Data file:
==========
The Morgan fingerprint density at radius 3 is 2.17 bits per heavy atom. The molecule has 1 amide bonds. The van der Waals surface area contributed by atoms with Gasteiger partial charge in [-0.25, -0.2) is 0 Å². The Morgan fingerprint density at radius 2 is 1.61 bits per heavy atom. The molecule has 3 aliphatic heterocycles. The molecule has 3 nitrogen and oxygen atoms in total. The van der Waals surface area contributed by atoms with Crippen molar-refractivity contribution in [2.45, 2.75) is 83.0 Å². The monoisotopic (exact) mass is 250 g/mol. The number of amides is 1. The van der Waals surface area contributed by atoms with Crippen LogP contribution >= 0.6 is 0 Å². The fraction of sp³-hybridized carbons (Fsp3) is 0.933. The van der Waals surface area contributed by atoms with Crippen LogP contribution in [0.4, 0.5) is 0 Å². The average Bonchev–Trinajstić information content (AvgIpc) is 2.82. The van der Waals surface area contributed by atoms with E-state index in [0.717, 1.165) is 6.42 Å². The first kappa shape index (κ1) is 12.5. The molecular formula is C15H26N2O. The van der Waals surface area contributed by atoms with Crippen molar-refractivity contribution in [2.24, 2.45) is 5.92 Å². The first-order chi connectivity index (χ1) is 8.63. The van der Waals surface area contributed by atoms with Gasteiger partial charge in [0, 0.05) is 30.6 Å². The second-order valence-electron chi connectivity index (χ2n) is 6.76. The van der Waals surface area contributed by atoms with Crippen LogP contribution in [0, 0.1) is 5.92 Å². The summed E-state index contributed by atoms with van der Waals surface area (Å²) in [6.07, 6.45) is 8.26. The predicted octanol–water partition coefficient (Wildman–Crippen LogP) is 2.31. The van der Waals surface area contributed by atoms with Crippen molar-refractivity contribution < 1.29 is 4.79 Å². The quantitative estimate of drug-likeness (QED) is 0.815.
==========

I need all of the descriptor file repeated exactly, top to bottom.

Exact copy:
The Morgan fingerprint density at radius 3 is 2.17 bits per heavy atom. The molecule has 1 amide bonds. The van der Waals surface area contributed by atoms with Gasteiger partial charge in [-0.25, -0.2) is 0 Å². The Morgan fingerprint density at radius 2 is 1.61 bits per heavy atom. The molecule has 3 aliphatic heterocycles. The molecule has 3 nitrogen and oxygen atoms in total. The van der Waals surface area contributed by atoms with Crippen molar-refractivity contribution in [2.45, 2.75) is 83.0 Å². The monoisotopic (exact) mass is 250 g/mol. The number of amides is 1. The van der Waals surface area contributed by atoms with Crippen LogP contribution >= 0.6 is 0 Å². The fraction of sp³-hybridized carbons (Fsp3) is 0.933. The van der Waals surface area contributed by atoms with Crippen LogP contribution in [0.4, 0.5) is 0 Å². The average Bonchev–Trinajstić information content (AvgIpc) is 2.82. The van der Waals surface area contributed by atoms with E-state index in [0.717, 1.165) is 6.42 Å². The first kappa shape index (κ1) is 12.5. The molecular formula is C15H26N2O. The van der Waals surface area contributed by atoms with Crippen molar-refractivity contribution in [2.24, 2.45) is 5.92 Å². The first-order chi connectivity index (χ1) is 8.63. The van der Waals surface area contributed by atoms with Gasteiger partial charge in [0, 0.05) is 30.6 Å². The second-order valence-electron chi connectivity index (χ2n) is 6.76. The van der Waals surface area contributed by atoms with Crippen LogP contribution in [0, 0.1) is 5.92 Å². The summed E-state index contributed by atoms with van der Waals surface area (Å²) in [6.07, 6.45) is 8.26. The predicted octanol–water partition coefficient (Wildman–Crippen LogP) is 2.31. The van der Waals surface area contributed by atoms with Crippen molar-refractivity contribution < 1.29 is 4.79 Å². The quantitative estimate of drug-likeness (QED) is 0.815.